An economic crisis, the worst of its kind is what Sri Lanka is facing. Devastating conditions, with prices soaring and even the cost of daily commodities reaching the sky are plaguing the local public, causing a catastrophe kind of situation on the ground. In this article, we explore what led to this crisis, what’s happening right now and what is being done to salvage the situation.
Why is Sri Lanka in a crisis situation?
Debt. When the COVID 19 pandemic struck, the island’s future started to look bleak. This is because tourism which was a major source of income was now halted and thus the dollars that came in were no longer coming in, leading to a dip in the foreign reserves of the country and thus the inability to import basic necessities such as medicines and food. Recognising this, the Government decided to do what it could by imposing a ban on imports. This move would essentially save foreign currency. But along with this what it also did was cause a shortage of food in the country, and thus inflation of a record 17.5 per cent was seen. With lessened imports, the manufacturing processes of the island were interrupted, and thus were exports.
Kopalapillai Amirthalingam, professor of economics at the University of Colombo said to The Week “When imports are stopped, how can we ensure quality in exports? Sri Lanka depends on imports for raw materials.” He also added “The foreign exchange crisis has become an existential threat. An even bigger problem is borrowing. We have borrowed to invest unproductively, like the Hambantota port and the Ceylon Electricity Company,” highlighting unwise investments made by the Gotabaya Government.
The Central Bank of Sri Lanka’s foreign exchange reserves dwindled and consumer prices rose by 15% since February.
What is the debt that the island is in?
Sri Lanka’s reserves dipped to $2.31 billion as of the end of February. This figure was down around 70 per cent from two years ago. The country has $11.8 billion worth of debt through sovereign bonds (ISB). This makes up 36.4 per cent of its external debt. While the list of the number of debtors is long, China is fourth in place. Having lent Sri Lanka $5 billion in the last decade for various projects, the repayments to China are now said to be as much as $400-$500 million.
Experts are suggesting a way out of this debt by asking Sri Lanka to have a three-year payment structure in place. Now along with the debt that the country needs to meet, there is also the situation of managing the crisis, by seeing to it that people have basic essentials to survive and money is needed for this.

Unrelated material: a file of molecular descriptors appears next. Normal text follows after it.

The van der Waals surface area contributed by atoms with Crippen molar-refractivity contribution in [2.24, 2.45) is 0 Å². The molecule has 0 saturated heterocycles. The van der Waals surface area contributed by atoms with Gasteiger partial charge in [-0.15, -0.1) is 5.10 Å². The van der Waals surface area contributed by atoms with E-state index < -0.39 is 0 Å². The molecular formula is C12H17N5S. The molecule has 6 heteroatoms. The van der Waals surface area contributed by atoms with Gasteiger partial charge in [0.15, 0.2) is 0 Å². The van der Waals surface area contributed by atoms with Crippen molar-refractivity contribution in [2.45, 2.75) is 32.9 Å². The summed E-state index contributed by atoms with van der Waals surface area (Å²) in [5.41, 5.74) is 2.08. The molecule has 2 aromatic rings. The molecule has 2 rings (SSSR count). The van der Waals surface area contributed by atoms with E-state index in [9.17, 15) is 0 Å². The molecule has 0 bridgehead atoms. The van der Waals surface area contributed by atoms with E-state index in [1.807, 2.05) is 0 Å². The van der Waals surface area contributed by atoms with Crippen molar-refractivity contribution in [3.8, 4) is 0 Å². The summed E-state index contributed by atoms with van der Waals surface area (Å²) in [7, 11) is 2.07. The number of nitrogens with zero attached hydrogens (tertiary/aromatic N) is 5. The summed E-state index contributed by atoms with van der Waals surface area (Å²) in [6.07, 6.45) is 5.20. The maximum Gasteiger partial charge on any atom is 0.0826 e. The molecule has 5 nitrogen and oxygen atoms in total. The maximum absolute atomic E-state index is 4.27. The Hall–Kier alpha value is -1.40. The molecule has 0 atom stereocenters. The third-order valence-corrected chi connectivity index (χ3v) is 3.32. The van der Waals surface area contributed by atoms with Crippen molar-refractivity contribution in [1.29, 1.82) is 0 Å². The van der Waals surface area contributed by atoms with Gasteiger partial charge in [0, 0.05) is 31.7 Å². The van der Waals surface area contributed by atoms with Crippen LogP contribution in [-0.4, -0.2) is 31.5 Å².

What was the effect of inflation in Sri Lanka?
With the levels of inflation skyrocketing as they were, devastating effects were witnessed on the island. Electricity cuts that went on for hours, no fuel to power generators, shortage of basic necessities, people lining up in queues to buy petrol, and even losing their lives in the process, and life coming to a standstill. Even examinations that were being held in schools across the island had to be stopped. "School principals cannot hold the tests as printers are unable to secure foreign exchange to import necessary paper and ink," the department of education of the Western Province stated on 20 March.
Along with all of this, there is the issue of a massive exodus.
What does the Sri Lanka exodus mean?
People are finding that conditions in the country are uninhabitable and are thus looking for a way out. Intelligence officers in the Indian state of Tamil Nadu have predicted that around 2,000 refugees are expected to arrive in India from the island. Suresh Premachandran, who heads Sri Lanka‘s political outfit Eelam People’s Revolutionary Liberation Front, said “Construction workers and daily wagers are struggling due to inflation across the country…More people are likely to leave the country unless the economy stabilises.”
With more people deciding to move out of the country, India becomes a favorable spot for them to head towards.
India’s ties with Sri Lanka
The relations between the two nations have always been solid with the former helping the latter many a time. Help of $2.4 billion since January, a $500-million loan deferment for two months, and a $1-billion credit line that Sri Lanka signed with India which helped it with the procurement of essentials, go to show India has extended a hand to the island. The question now remains if India can widen its help by offering a safe space for the people who have left the island.
Tamil Nadu Chief Minister M K Stalin has said in a statement that he has seemed advice from the Centre on how to handle the refugees who are now flocking to its shores.